A Shady American in the Nanjing MassacreRoundup: Pop Culture & the Arts ... Movies, Documentaries and Museum Exhibits
Eventually, it seems, every senseless waste of life gets its own gauzy tear-jerker. That’s about the only way to justify “The Flowers of War,” in which the veteran Chinese director Zhang Yimou revisits the Nanjing massacre of 1937 by making something resembling a backstage musical, with breaks for the occasional ghastly murder or rape....
“Flowers” has received bountiful publicity for being expensive, state-approved and Oscar-submitted, buzz that got louder last week when the film’s British star, Christian Bale, was forcibly prevented from visiting a Chinese activist lawyer being held under house arrest.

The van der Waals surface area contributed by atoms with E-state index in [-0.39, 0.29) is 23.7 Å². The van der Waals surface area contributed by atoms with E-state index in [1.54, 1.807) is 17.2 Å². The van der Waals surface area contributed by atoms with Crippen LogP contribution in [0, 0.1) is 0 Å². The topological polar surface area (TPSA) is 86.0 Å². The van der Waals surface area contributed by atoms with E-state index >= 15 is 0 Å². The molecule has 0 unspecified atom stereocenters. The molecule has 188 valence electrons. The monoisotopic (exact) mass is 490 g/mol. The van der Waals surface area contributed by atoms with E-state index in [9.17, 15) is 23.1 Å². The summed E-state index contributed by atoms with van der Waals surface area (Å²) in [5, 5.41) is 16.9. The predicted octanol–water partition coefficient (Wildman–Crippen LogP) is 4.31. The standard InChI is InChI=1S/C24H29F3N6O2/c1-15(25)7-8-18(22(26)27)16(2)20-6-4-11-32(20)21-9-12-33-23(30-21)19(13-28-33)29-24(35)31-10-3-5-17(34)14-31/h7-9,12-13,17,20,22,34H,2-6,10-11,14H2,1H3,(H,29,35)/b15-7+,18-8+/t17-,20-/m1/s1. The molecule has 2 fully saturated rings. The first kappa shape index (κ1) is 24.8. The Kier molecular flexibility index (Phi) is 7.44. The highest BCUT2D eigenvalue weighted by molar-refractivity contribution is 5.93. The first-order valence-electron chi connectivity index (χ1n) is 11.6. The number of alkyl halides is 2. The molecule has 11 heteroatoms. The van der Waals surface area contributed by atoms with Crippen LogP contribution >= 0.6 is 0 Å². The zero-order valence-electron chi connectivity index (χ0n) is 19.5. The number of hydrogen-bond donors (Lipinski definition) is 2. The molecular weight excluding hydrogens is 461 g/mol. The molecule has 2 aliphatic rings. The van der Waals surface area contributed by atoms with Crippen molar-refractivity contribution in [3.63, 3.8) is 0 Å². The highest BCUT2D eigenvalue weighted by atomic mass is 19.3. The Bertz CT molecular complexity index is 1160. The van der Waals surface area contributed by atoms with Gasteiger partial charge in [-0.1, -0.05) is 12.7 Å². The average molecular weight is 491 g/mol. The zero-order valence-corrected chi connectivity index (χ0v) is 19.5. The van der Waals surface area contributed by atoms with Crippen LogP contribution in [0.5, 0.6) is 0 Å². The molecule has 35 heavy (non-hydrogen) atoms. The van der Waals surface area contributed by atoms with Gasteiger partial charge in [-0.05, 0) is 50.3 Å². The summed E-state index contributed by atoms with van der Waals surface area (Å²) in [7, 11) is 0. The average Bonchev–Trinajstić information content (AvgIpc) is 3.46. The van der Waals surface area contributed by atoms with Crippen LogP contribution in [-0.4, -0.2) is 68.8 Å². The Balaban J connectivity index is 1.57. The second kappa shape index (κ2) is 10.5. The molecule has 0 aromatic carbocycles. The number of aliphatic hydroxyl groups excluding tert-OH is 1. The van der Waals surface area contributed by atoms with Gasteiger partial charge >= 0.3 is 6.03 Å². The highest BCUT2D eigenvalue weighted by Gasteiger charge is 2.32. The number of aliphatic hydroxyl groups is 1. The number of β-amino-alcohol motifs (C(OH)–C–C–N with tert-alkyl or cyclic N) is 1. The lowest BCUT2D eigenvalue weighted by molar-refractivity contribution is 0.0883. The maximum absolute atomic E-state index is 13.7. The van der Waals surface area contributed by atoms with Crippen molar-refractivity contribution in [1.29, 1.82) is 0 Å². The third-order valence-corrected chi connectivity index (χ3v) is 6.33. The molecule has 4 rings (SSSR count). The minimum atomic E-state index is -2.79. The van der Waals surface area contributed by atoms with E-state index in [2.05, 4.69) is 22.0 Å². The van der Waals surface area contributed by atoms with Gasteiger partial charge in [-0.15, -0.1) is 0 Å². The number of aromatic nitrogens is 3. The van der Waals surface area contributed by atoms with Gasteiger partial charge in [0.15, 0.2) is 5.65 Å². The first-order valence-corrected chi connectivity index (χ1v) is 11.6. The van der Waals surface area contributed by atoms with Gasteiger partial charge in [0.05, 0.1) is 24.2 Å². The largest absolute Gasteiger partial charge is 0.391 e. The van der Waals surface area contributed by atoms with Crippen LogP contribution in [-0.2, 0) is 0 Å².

But fears that Mr. Zhang would take a one-dimensional, patriotic approach to the Japanese invasion and occupation of Nanjing (formerly Nanking), while not entirely unfounded, are misplaced. Other recent Chinese films have displayed more sentimental nationalism, jingoism and demonization of the Japanese enemy....
comments powered by Disqus
- Historian James Harris says Russian archives show we’ve misunderstood Stalin
- The Invisible Labor of Women’s Studies
- Lincoln University historian mourns decision to abolish the history major
- Hamilton College conservative historian questions diversity requirement
- Historians on Donald Trump: A Huge Hit on Facebook